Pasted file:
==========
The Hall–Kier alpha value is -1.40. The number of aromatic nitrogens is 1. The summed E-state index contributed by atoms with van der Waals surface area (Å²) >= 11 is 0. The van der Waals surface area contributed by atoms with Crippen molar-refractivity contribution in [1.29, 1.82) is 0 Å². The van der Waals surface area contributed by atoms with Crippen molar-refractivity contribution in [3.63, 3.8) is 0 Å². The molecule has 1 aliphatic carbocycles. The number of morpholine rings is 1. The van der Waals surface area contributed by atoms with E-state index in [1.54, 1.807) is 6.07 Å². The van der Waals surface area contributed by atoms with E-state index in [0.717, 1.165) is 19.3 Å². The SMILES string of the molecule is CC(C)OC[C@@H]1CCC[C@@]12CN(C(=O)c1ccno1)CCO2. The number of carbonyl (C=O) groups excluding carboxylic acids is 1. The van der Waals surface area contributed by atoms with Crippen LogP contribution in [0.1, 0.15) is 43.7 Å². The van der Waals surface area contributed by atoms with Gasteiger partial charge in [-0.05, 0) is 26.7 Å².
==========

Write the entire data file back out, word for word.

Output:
The Hall–Kier alpha value is -1.40. The number of aromatic nitrogens is 1. The summed E-state index contributed by atoms with van der Waals surface area (Å²) >= 11 is 0. The van der Waals surface area contributed by atoms with Crippen molar-refractivity contribution in [1.29, 1.82) is 0 Å². The van der Waals surface area contributed by atoms with Crippen molar-refractivity contribution in [3.63, 3.8) is 0 Å². The molecule has 1 aliphatic carbocycles. The number of morpholine rings is 1. The van der Waals surface area contributed by atoms with E-state index in [1.54, 1.807) is 6.07 Å². The van der Waals surface area contributed by atoms with E-state index in [0.717, 1.165) is 19.3 Å². The SMILES string of the molecule is CC(C)OC[C@@H]1CCC[C@@]12CN(C(=O)c1ccno1)CCO2. The number of carbonyl (C=O) groups excluding carboxylic acids is 1. The van der Waals surface area contributed by atoms with Crippen LogP contribution in [0.1, 0.15) is 43.7 Å². The van der Waals surface area contributed by atoms with Gasteiger partial charge in [-0.05, 0) is 26.7 Å².